Fix Common Website Errors By Clearing the Browser Cache


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Learn to encrypt your files, secure your computer when using public Wi-Fi, enable two-factor authentication, and use good passwords.

When something goes wrong with a website, such as images and content failing to load, your browser’s cache may be to blame.

Whenever you a visit a website, your browser downloads files—images, HTML, Javascript, CSS, and even video—to show you that website. The next time you visit the same website, your browser uses the files stored on your computer in order to decrease page load times. But sometimes your browser doesn’t realize those files are corrupted or not outdated, and the result is a broken-looking website.

Why Should You Clear the Cache?

There are a number of reasons you should clear out your cache.

    1. Clearing the cache forces a website refresh. If you notice random errors on a website you regularly visit, such as broken images, clearing your cache will force your browser to download the latest files.
    2. Free up memory. Your browser’s cache files can take up quite a bit of space, especially on a mobile device. Clearing your cache will give you wiggle room.
    3. Privacy. Your cache file is a virtual map of the websites you’ve visited and data you’ve accessed. Protect your privacy and the privacy of your clients by occasionally clearing your browser cache.

With these benefits, let’s go over how to clear the cache of every major desktop browser.


To clear the cache in Chrome, click the hamburger menu next to the URL bar and select Settings. Scroll down your settings page until you see a heading labeled Privacy. Under that heading, click Clear browsing data…; a pop-up menu, as shown below, will appear.


Select the items, including Cached images and files, you want to clear from the beginning of time. Once you have made your selections, click Clear browsing data. Depending on this size of your cache file, this may take a moment.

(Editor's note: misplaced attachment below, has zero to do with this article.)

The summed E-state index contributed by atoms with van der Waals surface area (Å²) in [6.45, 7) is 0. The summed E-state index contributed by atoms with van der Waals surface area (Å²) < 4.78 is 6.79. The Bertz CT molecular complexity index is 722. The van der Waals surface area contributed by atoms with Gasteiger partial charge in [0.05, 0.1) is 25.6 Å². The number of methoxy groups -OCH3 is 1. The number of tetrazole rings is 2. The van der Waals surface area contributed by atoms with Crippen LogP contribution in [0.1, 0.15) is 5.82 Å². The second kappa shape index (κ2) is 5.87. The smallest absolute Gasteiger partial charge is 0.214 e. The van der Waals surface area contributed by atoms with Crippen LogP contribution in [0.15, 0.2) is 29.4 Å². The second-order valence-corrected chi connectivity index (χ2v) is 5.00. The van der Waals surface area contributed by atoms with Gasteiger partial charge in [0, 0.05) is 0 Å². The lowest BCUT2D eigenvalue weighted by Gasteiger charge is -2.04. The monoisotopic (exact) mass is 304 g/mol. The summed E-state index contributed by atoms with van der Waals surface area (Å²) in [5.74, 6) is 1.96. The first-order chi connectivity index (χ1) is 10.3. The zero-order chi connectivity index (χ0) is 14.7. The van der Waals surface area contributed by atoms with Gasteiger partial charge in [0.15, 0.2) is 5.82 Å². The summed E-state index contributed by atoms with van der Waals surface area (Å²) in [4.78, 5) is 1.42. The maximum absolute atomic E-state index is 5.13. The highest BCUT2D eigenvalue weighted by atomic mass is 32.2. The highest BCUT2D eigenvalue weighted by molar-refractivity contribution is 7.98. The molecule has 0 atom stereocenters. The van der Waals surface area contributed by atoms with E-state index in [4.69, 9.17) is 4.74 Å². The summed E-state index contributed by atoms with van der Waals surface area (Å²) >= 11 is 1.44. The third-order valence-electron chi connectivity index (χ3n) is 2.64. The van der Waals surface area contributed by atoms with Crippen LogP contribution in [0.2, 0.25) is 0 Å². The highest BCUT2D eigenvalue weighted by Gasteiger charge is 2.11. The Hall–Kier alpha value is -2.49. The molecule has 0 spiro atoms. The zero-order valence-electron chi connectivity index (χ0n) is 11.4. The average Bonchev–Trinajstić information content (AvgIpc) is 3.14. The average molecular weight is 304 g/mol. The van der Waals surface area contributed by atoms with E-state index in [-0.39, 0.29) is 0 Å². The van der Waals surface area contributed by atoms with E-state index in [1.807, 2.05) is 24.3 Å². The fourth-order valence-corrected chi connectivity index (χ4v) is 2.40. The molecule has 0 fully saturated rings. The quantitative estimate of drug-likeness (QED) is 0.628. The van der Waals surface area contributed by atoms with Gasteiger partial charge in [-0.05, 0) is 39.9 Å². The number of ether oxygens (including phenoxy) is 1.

If you’d like, you can also install the Cache Killer extension, which will clear your browser cache every time you open Chrome.

Keyboard Shortcuts

  • Keyboard shortcut (Mac). [Command] + [Shift] +[Delete]
  • Keyboard shortcut (Windows). [Ctrl] + [Shift] + [Del]


Clearing the cache in Firefox is a similar to clearing the cache in Chrome. Click the hamburger menu, located to the right of the URL bar, and select the gear icon labeled Preferences.


At the bottom of the left-hand side panel, select Advanced. Once you are in the Advanced panel, click Network. Under the heading Cached Web Content you will have the option to click Clear Now to get rid of your cache.


Under this tab, you also have the option to override Firefox’s automatic cache management. We recommend leaving the defaults, but if you own a device with limited space, it may be worth lowering the cache space limit.

Keyboard Shortcuts

  • Keyboard shortcut (Mac). [Command] + [Shift] +[Delete]
  • Keyboard shortcut (Windows). [Ctrl] + [Shift] + [Del]

Note: The keyboard shortcut will also delete your cookies, browsing, and download history. To prevent that from happening, click Details on the pop-up menu.


To delete your cache and other website data, click Safari in the toolbar and select Preferences.


Once you are in the preferences, select Privacy. From here, you can select Remove All Website Data. A pop-up will come up informing you that all of your website data will be cleared in one fell swoop. Click Remove Now.


If you would prefer that Safari does not erase all your website data, you will need to click Details… and manually go through each website. However, this is probably more effort than it’s worth.

Keyboard Shortcuts

The latest version of Safari in OS X El Capitan have disabled some keyboard shortcuts. If you are running an older version of Safari, [Command] + [Option] + [E] will work.

Internet Explorer

To clear the browser cache in Internet Explorer, click the Gear icon. A drop-down will appear, select Safety and click Delete browsing history… .

Image Credit: University of Wisconsin-Madision

Image Credit: University of Wisconsin-Madision

A Delete Browsing History Menu will appear. To ensure that you clear all your browsing data, uncheck Preserve Favorites website data. Unlike other major browsers, Internet Explorer refers to the cache as Temporary Internet files. Check Temporary Internet files and any other data you’d to clear and click Delete.

Image Credit: University of Wisconsin-Madison

Image Credit: University of Wisconsin-Madison

After a moment, Internet Explorer will have cleared your cache and other website data.

Keyboard Shortcut

  • Keyboard shortcut (Windows). [Ctrl] + [Shift] + [Del]

Now that you’ve learned how to clear your cache, you have a solution for a huge chunk of Internet browsing issues you may stumble upon. Start saving space and ensuring your security by periodically clearing out your cache today.

Featured image: “Closeup of finger on delete key in a keyboard.” from Shutterstock.


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